Northwestern Events Calendar


PAS L+L: Kwame Onoma - Xenophobia’s Contours During an Ebola Epidemic

When: Wednesday, May 8, 2019
12:00 PM - 1:00 PM  

Where: 620 Library Place, room 106, Evanston, IL 60208 map it

Audience: Faculty/Staff - Student - Public - Post Docs/Docs - Graduate Students

Contact: Program of African Studies   847.491.7323

Group: Program of African Studies

Category: Lectures & Meetings


Ato Kwamena Onoma, Senior Program Officer, Council for the Development of Social Science Research in Africa (CODESRIA)

Xenophobia’s contours during an Ebola epidemic: Proximity and the targeting of Peul migrants in Senegal


This presentation will map and explain targeting patterns during epidemic-era xenophobic outbursts with a focus on the 2013-2016 West African Ebola Virus Disease outbreak. I argue that long histories of close interactions between Senegalese and Peul migrants from Guinea in the Senegalese commune of Pikine led people to scapegoat geographically distant Peul as health threats while continuing to interact in intimate and convivial ways with their Peul neighbors. I demonstrate the limited extent to which epidemics influence the micro-dynamics of xenophobic outbreaks during these public health crises and conclude that epidemics reinforce long-standing patterns of social exclusion instead of inflecting intergroup relations.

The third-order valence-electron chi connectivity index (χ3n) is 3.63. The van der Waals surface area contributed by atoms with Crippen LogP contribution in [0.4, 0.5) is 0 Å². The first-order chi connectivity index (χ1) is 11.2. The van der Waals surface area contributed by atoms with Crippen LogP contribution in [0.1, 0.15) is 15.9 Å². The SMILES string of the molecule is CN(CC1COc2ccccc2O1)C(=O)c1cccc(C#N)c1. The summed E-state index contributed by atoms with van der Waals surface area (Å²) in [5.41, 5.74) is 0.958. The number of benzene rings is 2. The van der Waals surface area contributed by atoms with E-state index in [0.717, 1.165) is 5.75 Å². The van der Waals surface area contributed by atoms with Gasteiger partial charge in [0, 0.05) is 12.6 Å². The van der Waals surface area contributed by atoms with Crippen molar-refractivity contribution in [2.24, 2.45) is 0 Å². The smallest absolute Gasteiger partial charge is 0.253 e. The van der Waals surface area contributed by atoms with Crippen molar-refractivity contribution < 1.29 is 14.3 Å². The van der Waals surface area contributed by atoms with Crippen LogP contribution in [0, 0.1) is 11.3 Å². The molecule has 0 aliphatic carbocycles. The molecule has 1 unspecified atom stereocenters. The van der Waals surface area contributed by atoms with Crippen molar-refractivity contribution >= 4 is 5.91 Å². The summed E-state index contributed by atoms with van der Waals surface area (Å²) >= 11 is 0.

Ato Kwamena Onoma is a senior program officer at the Council for the Development of Social Science Research in Africa (CODESRIA). He holds degrees in Philosophy (University of Ghana, Legon) and Political Science (Northwestern University). He is the author of The politics of property rights institutions in Africa and Anti-refugee violence and African politics. His current work uses epidemics and interment practices to explore intercommunal relations in Africa.

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